What does new home and car insurance regulation mean for households?

Insurance. Home insurance. Car insurance. And specifically, the small print of what happens when said insurance policy is due for renewal. I’ll admit this post might not sound like it’s going to be that exciting. But these are the two most common insurance policies held by a household which can cost well over a thousand pounds per year. And that’s not to mention how important they are given what they protect people against – misfortune and calamity.

Let’s start with the backstory. Over the last few years, The Financial Conduct Authority (FCA) has been closing in on what's often called ‘price-walking’. Put simply, price-walking is where a customer has been enticed to a new provider based on a low ‘first-time’ price, but then, when the customer renews their policy (often with payment taken automatically) the price is increased and the customer pays much more than they did before.

The FCA is now seeking to outlaw this activity. Good news. But this is potentially a much bigger change than it appears. Why? Often, insurers don’t make money on that first year policy – it is a loss-leader. It relies on customers, knowingly or otherwise, accepting the price increase after the first year. (Having said that, the insurers may lose on the policy but then make money on some of the ancillary products sold alongside the policy, e.g. legal cover or the loan given to the customer to pay monthly or similar). But either way, this has the potential to make quite a big difference to insurance pricing by disrupting the current equilibrium where new customers get a good deal while existing customers get an increasingly bad deal the more years that they have been with an insurer. All that is supposed to stop.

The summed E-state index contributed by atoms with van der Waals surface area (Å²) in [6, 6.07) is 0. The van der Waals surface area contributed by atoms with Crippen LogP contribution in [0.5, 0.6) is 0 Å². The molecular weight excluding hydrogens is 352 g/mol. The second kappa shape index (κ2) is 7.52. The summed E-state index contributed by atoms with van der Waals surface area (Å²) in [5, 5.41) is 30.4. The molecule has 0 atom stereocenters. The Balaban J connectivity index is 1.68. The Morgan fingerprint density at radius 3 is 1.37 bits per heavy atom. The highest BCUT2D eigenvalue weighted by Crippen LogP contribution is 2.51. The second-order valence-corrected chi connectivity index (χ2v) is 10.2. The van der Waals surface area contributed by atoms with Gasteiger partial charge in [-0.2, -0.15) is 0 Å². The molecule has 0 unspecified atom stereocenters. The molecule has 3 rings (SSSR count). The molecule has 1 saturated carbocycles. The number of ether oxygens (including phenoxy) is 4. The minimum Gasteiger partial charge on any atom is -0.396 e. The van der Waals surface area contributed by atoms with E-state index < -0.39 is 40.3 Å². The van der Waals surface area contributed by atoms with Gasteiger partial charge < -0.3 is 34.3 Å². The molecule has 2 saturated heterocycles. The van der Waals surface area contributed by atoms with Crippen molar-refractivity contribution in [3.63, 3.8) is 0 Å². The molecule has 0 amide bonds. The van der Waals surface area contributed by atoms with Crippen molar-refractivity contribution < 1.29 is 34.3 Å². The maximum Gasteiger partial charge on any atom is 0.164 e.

Just to highlight how egregious this behaviour can be, think of a young-ish driver who insures a new car with an insurance company. They drive carefully and they don’t have an accident that year. Then the auto-renewal price goes up, despite the driver being older and more experienced, while the car that they are driving (unless it’s a DeLorean DMC-12) is probably a year older and less valuable. The customer perceives the increase as inflation, since prices do go up every year, despite the fact that in this situation the risk has gone down.

To give a very specific real example, I have a friend who had been with the same home insurance provider for the 8 years since they had moved into their current home. Despite there being no material change of circumstances in that period – still the same family, but no burglaries, no subsidence, no big changes in valuables and so forth – over the period the home and contents price had climbed, through price-walking, to over £1700 per year. Equivalent cover was available for a lot less than half of that price. That just feels scandalous!